In 2016, the Wisconsin Department of Agriculture, Trade and Consumer Protection released their census, showing over 76,000 cattle in the counties of Columbia, Adams and Marquette had only one veterinarian servicing livestock.
In efforts to provide aid to these farming areas, the U.S. Department of Agriculture’s National Institute of Food and Agriculture has awarded Lodi Veterinary Care with a Rural Practice Enhancement Grant, with the objective to provide high quality veterinary services that are economically sustainable.
“Over the years we have seen several livestock veterinarians either change over to small animal practice or retire without another veterinarian replacing them. This has left livestock owners without ready access to veterinary care for their animals,” said Dr. Scott Earnest, Lodi Veterinary Care livestock veterinarian. “With the support of the grant, our team is able to devote the time and resources needed to provide farm animals in the shortage area with the care and services they need.”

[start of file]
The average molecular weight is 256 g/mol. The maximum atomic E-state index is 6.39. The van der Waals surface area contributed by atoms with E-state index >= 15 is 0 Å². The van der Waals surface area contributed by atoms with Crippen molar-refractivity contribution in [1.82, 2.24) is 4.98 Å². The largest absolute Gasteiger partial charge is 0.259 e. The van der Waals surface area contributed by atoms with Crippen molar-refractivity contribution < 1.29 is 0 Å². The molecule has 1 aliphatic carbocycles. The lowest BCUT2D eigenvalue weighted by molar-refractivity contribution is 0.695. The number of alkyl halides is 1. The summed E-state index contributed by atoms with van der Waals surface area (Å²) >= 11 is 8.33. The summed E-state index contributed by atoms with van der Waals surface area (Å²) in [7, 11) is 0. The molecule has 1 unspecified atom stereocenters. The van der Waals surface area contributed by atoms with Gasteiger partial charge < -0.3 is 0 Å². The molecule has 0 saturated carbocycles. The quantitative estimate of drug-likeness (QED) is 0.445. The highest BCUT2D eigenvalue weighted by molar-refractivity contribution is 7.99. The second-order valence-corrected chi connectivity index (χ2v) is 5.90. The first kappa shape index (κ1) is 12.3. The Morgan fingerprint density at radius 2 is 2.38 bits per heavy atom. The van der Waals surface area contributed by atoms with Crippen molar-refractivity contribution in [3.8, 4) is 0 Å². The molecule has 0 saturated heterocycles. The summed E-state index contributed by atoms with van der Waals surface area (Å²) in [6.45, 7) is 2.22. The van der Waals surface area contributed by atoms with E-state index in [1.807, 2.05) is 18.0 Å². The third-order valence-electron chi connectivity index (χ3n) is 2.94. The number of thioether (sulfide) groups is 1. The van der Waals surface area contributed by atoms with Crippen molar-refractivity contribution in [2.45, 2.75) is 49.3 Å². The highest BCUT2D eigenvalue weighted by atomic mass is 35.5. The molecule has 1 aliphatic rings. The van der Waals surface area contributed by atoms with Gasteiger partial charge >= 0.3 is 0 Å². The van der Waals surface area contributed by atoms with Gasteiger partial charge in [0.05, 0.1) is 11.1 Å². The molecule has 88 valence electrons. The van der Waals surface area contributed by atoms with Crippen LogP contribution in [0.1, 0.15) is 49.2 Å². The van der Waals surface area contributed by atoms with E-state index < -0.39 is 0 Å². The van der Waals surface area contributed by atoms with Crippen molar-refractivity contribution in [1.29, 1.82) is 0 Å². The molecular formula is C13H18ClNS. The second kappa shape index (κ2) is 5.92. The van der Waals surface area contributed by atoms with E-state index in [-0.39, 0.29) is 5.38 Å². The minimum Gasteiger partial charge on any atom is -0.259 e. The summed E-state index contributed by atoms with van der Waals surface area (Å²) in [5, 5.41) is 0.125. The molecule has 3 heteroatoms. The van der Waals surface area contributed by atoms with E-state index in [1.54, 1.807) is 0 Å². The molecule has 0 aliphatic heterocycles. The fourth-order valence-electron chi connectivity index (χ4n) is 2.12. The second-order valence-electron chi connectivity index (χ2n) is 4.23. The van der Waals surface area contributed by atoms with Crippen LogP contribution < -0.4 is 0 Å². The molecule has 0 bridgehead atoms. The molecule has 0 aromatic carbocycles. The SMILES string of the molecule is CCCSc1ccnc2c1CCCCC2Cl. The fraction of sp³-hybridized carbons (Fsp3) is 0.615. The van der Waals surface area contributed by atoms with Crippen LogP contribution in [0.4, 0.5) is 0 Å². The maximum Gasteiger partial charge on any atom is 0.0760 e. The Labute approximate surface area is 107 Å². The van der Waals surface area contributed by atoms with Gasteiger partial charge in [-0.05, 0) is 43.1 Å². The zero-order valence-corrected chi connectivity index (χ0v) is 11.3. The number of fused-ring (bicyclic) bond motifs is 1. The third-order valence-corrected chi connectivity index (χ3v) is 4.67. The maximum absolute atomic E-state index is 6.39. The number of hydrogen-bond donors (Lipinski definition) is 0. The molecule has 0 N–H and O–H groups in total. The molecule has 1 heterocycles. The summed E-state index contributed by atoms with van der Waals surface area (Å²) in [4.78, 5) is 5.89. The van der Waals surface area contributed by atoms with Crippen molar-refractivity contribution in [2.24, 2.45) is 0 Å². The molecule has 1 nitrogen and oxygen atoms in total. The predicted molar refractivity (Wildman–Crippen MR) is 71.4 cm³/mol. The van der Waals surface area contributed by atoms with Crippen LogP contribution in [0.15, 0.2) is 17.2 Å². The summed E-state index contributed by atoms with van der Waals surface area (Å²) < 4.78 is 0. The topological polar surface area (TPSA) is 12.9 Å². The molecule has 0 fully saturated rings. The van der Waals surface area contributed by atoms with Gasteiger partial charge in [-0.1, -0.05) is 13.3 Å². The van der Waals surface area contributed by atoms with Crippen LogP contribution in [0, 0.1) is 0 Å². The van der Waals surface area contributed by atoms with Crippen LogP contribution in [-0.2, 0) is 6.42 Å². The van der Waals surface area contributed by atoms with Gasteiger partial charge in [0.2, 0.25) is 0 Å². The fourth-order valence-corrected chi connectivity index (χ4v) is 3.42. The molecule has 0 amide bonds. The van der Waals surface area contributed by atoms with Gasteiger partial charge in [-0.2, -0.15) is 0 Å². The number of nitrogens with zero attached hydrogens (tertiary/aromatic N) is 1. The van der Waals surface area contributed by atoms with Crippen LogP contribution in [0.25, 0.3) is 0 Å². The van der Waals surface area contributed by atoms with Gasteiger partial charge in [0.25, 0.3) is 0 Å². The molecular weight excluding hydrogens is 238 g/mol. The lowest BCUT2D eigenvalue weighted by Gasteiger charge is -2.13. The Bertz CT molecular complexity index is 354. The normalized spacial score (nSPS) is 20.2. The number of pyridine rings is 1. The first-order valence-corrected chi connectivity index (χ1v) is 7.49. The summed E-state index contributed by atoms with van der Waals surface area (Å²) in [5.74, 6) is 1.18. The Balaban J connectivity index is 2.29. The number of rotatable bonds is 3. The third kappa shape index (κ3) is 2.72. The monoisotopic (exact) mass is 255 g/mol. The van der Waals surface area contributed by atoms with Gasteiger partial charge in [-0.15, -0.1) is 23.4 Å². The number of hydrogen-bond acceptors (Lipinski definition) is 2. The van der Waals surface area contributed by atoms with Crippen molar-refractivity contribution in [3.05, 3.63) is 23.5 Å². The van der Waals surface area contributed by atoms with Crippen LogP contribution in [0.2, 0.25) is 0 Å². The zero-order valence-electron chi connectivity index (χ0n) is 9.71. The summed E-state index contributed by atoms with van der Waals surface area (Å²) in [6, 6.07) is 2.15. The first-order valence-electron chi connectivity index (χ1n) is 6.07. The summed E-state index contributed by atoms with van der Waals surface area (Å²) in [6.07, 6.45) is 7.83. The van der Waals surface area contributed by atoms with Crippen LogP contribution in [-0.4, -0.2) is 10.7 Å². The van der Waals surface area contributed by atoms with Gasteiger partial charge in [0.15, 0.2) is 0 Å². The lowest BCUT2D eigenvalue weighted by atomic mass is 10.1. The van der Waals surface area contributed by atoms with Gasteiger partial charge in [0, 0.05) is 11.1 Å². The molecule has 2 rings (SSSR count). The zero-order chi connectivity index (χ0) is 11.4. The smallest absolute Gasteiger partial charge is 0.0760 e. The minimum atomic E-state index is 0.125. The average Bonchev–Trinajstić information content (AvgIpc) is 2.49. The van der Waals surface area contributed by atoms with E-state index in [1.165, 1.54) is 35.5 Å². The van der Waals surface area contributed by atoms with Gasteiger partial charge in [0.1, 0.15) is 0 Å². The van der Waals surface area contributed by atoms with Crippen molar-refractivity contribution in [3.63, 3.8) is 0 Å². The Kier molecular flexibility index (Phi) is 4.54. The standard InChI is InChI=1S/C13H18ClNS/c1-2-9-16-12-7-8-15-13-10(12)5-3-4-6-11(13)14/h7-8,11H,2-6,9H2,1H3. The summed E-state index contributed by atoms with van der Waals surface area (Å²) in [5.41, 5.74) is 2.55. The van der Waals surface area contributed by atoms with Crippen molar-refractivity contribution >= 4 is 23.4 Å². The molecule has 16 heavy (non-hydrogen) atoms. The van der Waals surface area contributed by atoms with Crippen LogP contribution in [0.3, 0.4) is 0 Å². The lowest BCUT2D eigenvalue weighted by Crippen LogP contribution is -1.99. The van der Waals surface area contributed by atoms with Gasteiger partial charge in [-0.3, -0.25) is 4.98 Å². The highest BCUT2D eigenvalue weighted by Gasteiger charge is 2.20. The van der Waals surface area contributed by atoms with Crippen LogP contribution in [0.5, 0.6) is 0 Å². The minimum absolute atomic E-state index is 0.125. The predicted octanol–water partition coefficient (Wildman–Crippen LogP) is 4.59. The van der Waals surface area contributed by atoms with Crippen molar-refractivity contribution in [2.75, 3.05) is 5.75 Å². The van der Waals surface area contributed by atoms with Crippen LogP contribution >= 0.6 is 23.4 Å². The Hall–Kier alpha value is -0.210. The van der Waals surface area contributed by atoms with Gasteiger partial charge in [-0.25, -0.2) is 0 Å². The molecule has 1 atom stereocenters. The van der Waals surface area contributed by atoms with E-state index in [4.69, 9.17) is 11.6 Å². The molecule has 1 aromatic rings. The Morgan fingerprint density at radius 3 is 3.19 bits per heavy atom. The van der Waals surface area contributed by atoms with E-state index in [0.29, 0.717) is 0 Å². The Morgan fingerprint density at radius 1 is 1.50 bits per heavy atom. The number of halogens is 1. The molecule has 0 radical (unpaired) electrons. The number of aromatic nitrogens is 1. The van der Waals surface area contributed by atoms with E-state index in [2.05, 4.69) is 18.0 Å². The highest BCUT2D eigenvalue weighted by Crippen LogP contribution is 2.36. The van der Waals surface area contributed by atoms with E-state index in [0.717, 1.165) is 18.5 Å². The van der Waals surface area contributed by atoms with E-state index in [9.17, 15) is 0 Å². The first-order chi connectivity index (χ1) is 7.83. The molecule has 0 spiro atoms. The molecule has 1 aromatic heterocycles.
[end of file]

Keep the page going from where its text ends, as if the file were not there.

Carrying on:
Rural livestock veterinarians play a pivotal role not only treating sick animals but also helping farmers succeed by designing vaccination and disease prevention programs, reproductive programs, biosecurity and treatment protocols, and proper drug use and diagnostic services. Veterinarians are also involved in the execution of state and federal programs for disease control and protecting public health. In addition, veterinarians help shape younger generations through educational events with 4-H and FFA, volunteering at the county fairs, and hosting seminars covering best practices for livestock producers.